March 11th, 1999

Since the resignation of former Apple chief executive, Gil Amelio, in mid-July, this summer has been one of strenuous times for the Macintosh world. The uncertainty of what Apple will do with the Mac OS clone vendors has been a black eye on a company that, from all accounts, has seen a tremendously positive summer. But despite the eye-popping sales of Mac OS 8, the newly appointed board of directors, and the Microsoft partnership, there is no getting around the fact that Apple has a crucial licensee decision facing them.

MacCentral's Clone Crisis Mandate kicked things off, and Webintosh will join their efforts by providing the Mac OS Licensing Now! repository that will contain a collection of articles and links. Our crew of editors will be supplying much of the content, but we would like to extend our forum to the Macintosh development community. Any developer interested in expressing his/her thoughts of the current licensing situation is invited to write an editorial piece. Any columns should be directed towards Dan Hughes at [email protected].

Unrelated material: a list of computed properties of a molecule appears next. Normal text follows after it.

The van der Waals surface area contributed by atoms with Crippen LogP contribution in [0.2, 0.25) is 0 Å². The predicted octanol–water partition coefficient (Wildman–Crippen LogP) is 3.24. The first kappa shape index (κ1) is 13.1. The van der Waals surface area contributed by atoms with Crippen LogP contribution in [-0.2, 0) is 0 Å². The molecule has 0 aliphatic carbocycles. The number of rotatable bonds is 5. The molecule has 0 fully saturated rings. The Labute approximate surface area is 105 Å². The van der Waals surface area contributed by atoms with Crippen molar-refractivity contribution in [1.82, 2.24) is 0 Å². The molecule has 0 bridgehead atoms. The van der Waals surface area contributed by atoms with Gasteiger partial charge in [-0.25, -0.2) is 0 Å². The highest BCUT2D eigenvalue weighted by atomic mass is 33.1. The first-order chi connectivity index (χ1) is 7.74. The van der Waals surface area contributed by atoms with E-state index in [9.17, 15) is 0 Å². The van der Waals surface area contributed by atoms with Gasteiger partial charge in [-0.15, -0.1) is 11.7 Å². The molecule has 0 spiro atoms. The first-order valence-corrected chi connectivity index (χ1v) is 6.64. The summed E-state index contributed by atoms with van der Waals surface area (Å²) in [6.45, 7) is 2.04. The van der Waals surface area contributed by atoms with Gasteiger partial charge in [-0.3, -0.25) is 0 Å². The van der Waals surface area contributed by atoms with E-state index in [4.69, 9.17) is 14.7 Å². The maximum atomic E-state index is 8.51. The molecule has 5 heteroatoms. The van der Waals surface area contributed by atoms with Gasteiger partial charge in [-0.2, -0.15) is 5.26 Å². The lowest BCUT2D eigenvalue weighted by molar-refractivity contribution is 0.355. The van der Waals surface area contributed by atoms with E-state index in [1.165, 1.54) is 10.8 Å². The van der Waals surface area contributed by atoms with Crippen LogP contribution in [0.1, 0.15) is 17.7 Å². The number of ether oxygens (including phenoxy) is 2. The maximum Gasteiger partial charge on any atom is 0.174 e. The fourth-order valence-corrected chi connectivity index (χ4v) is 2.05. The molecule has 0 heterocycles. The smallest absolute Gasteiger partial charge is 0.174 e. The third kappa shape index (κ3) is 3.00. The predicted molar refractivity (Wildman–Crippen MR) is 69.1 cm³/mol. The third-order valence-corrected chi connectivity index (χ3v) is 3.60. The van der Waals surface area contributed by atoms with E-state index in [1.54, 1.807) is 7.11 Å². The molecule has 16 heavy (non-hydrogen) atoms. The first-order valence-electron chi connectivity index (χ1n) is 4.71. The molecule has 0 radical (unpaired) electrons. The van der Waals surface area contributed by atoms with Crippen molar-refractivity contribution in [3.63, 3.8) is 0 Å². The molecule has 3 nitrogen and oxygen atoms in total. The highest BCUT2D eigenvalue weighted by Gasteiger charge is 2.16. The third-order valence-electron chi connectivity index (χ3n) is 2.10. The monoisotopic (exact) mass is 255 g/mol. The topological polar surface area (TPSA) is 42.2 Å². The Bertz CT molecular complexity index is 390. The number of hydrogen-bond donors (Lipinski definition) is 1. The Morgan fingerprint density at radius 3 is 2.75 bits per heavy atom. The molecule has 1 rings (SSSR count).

August 30th
License To Kill?
Brad Hutchings - Hutchings Software

Brad Hutchings, general partner of Hutchings Software, believes "Apple's course of action is the only course of action in a non-expanding Mac market."

August 29th
Do You Hear Me Apple?
Bryan Chaffin - Contributing Editor

The dragged out licensing talks are bad enough, but Bryan Chaffin believes the rearranged Mac OS Up-To-Date program is a slap in the face to customers who purchased a clone machine after August 1st, thinking they would be able to pick up a discounted copy of Mac OS 8. Plus, hear Apple's reason for making the change.

MacCentral Clone Crisis Mandate

Sign MacCentral's mandate and help the Macintosh online community fight to bring a resolution to the cloning issue.

Licensing Links
August 29th

Yale To Freshman: Don't Pack A Mac
Business Week

Apple keeps clones from getting Up-To-Date
InfoWorld Electric

Apple Nixes Upgrade Program For Clone Buyers

Sacrificing Cannibals Is No Way To Fix What's Wrong With Apple
MacWEEK - Henry Norr

Apple Stops Clone Certification